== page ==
Monrova S. Evarts, Appellant, v. Western Metal Finishing Co., a California Corporation, Appellee, 253 F.2d 637 (9th Cir. 1958)Annotate this Case
Rehearing Denied April 24, 1958
Elon G. Galusha, Los Angeles, Cal., for appellant.
Walker, Wright, Tyler & Ward, Oliver S. Northcote, Los Angeles, Cal., for appellee.
Before POPE, FEE, and HAMLEY, Circuit Judges.
Monrova S. Evarts instituted this suit on June 24, 1957, by filing a pleading denominated "Bill in Equity." Her former employer, Western Metal Finishing Co., was named defendant. Defendant moved to dismiss the action on the ground that the court lacked jurisdiction of the subject matter. The motion was granted, and a judgment was entered dismissing the action. Plaintiff appeals.
In the complaint, it is alleged that appellee deprived appellant of certain rights because she had voted with the majority of the employees favoring selection of collective bargaining representatives. Specifically, it is alleged that appellee refused to keep appellant's name on the employees' list maintained under the bargaining agreement; terminated appellant's employment without written notice, and without reasonable and probable cause; refused to maintain appellant's wage records, as required by the Fair Labor Standards Act, 29 U.S.C.A. § 201 et seq.; deprived appellant of her normal fair share of overtime compensation; and conspired with unknown parties "to try to annul her eligibility for membership in the Teamsters' Union, No. 986, L.A."
It is further alleged in the complaint that these actions by appellee were in violation of appellant's rights as a member of the established bargaining unit; violated her seniority and job-classification rights under the National Labor Relations Act and the Taft-Hartley Act, 29 U.S.C.A. §§ 141 et seq., 151 et seq.; constituted unfair labor practices; and deprived appellant of due process of law.
It is also alleged that appellant sought relief from the National Labor Relations Board. According to the complaint, an NLRB investigator prepared, and appellant signed, a complaint in an NLRB proceeding filed against appellee. (NL RB Case No. 21-CA-1698) Without appellant's knowledge or consent, however, this investigator was later removed from the case. Without a hearing, the Los Angeles director of NLRB thereafter handed down a decision denying appellant any relief. She appealed to the Washington, D. C., office of NLRB. Without a hearing, that office sustained the director's decision, and denied her request for rehearing. Without appealing from that adverse NLRB decision, appellant instituted this independent proceeding in the district court.
Appellant asks in the complaint that an order be entered declaring her rights and ordering her reinstatement as an employee with full seniority and back pay. She asks that appellee be directed to comply with provisions of the Fair Labor Standards Act and to desist from "further discrimination" under the Taft-Hartley Act, or any other act. Exemplary damages in the amount of $10,000 are also sought. Finally, appellant asked the court to vacate and set aside the order of the same court in case No. 16120-WM, in which appellant's action seeking similar relief was dismissed on April 12, 1954.1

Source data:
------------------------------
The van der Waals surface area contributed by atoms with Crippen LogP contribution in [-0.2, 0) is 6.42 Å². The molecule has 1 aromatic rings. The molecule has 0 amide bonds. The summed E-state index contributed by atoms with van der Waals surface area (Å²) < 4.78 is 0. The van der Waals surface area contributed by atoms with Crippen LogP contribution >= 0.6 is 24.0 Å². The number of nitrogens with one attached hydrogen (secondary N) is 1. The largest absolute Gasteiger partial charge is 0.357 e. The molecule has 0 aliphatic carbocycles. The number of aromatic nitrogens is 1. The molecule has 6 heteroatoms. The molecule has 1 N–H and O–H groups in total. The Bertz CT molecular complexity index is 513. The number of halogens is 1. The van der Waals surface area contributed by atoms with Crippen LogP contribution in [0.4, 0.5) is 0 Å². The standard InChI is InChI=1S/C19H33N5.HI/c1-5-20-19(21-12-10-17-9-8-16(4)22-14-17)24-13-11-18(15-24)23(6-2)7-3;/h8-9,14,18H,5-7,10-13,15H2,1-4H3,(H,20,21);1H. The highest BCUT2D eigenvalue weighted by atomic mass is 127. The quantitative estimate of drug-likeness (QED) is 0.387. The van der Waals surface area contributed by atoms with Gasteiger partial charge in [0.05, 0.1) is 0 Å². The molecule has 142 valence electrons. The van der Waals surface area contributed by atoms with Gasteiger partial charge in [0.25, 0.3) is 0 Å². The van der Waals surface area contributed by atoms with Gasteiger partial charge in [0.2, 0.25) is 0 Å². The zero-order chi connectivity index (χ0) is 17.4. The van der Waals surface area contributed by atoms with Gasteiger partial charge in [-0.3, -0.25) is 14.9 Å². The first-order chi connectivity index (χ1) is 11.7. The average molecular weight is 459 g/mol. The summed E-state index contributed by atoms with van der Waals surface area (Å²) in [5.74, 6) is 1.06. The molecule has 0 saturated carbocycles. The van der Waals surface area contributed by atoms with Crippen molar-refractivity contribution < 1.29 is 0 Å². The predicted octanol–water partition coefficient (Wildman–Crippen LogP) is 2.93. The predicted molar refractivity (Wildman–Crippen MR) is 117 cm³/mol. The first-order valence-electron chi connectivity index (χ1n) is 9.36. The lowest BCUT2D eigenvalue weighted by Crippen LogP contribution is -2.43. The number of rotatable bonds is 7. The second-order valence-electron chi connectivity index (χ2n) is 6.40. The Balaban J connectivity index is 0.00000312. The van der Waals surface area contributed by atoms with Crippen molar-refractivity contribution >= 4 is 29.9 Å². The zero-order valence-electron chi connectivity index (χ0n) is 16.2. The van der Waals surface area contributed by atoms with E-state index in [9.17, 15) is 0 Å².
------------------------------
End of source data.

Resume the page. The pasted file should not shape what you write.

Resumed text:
The substance of the instant action is that appellant was damaged by certain unfair labor practices indulged in by appellee. Seeking relief, appellant appropriately applied to the National Labor Relations Board. Under the statutory scheme designed by Congress to deal with such matters, this is the only place where such relief may initially be sought.2
Appellant was entitled to appeal from the adverse decision of the National Labor Relations Board to this court, or to the Court of Appeals for the District of Columbia. 29 U.S.C.A. § 160(f). This is the sole method of reviewing NLRB orders. Appellant did not avail herself of this right of review.
For the reasons indicated, the district court did not have jurisdiction of the subject matter of appellant's "Bill in Equity." That court did not err in dismissing the action.
Appellee argues that the judgment dismissing the action in response to appellee's motion to dismiss is sustainable on the ground that the judgment in case No. 16120-WM is res judicata as to the present controversy. Had the allegations of the complaint adequately revealed this information, and had this been made one of the grounds for the motion to dismiss, this argument would have merit. See Larter & Sons v. Dinkler Hotels Co., 5 Cir., 199 F.2d 854. But neither of these circumstances exists in this case. It is likewise true that a district court, acting sua sponte, may dismiss an action where the records of that court show that a previous action covering the same subject matter and parties had been dismissed. Hicks v. Holland, 6 Cir., 235 F.2d 183. But here the court did not act sua sponte, and did not purport to dismiss the action under the doctrine of res judicata
Myers v. Bethlehem Shipbuilding Corp., 303 U.S. 41, 58 S. Ct. 459, 82 L. Ed. 638; California Ass'n v. Building and Construction Trades Council, 9 Cir., 178 F.2d 175; United Electrical R. & M. Workers v. General Electric Co., 97 U.S.App.D.C. 306, 231 F.2d 259; Anson v. Hiram Walker & Sons, 7 Cir., 222 F.2d 100